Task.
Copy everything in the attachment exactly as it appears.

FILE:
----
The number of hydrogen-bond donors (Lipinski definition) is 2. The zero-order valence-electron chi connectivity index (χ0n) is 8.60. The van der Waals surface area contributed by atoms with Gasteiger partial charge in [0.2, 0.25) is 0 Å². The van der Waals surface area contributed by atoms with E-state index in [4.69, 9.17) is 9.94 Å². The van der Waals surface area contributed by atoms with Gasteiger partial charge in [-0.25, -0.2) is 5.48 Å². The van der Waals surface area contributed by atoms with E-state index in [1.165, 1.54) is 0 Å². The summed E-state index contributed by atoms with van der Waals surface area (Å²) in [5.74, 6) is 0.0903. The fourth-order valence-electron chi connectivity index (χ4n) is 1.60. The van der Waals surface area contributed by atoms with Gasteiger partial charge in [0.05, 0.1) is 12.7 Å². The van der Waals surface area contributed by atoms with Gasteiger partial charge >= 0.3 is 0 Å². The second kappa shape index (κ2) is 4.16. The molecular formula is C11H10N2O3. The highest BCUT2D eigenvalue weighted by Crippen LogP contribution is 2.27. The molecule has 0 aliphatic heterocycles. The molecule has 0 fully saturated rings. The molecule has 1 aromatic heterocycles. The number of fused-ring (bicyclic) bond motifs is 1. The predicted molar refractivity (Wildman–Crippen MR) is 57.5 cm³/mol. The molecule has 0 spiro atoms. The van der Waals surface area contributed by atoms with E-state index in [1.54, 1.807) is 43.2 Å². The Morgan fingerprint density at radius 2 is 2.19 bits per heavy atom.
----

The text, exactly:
The number of hydrogen-bond donors (Lipinski definition) is 2. The zero-order valence-electron chi connectivity index (χ0n) is 8.60. The van der Waals surface area contributed by atoms with Gasteiger partial charge in [0.2, 0.25) is 0 Å². The van der Waals surface area contributed by atoms with E-state index in [4.69, 9.17) is 9.94 Å². The van der Waals surface area contributed by atoms with Gasteiger partial charge in [-0.25, -0.2) is 5.48 Å². The van der Waals surface area contributed by atoms with E-state index in [1.165, 1.54) is 0 Å². The summed E-state index contributed by atoms with van der Waals surface area (Å²) in [5.74, 6) is 0.0903. The fourth-order valence-electron chi connectivity index (χ4n) is 1.60. The van der Waals surface area contributed by atoms with Gasteiger partial charge in [0.05, 0.1) is 12.7 Å². The van der Waals surface area contributed by atoms with Gasteiger partial charge >= 0.3 is 0 Å². The second kappa shape index (κ2) is 4.16. The molecular formula is C11H10N2O3. The highest BCUT2D eigenvalue weighted by Crippen LogP contribution is 2.27. The molecule has 0 aliphatic heterocycles. The molecule has 0 fully saturated rings. The molecule has 1 aromatic heterocycles. The number of fused-ring (bicyclic) bond motifs is 1. The predicted molar refractivity (Wildman–Crippen MR) is 57.5 cm³/mol. The molecule has 0 spiro atoms. The van der Waals surface area contributed by atoms with E-state index in [1.54, 1.807) is 43.2 Å². The Morgan fingerprint density at radius 2 is 2.19 bits per heavy atom.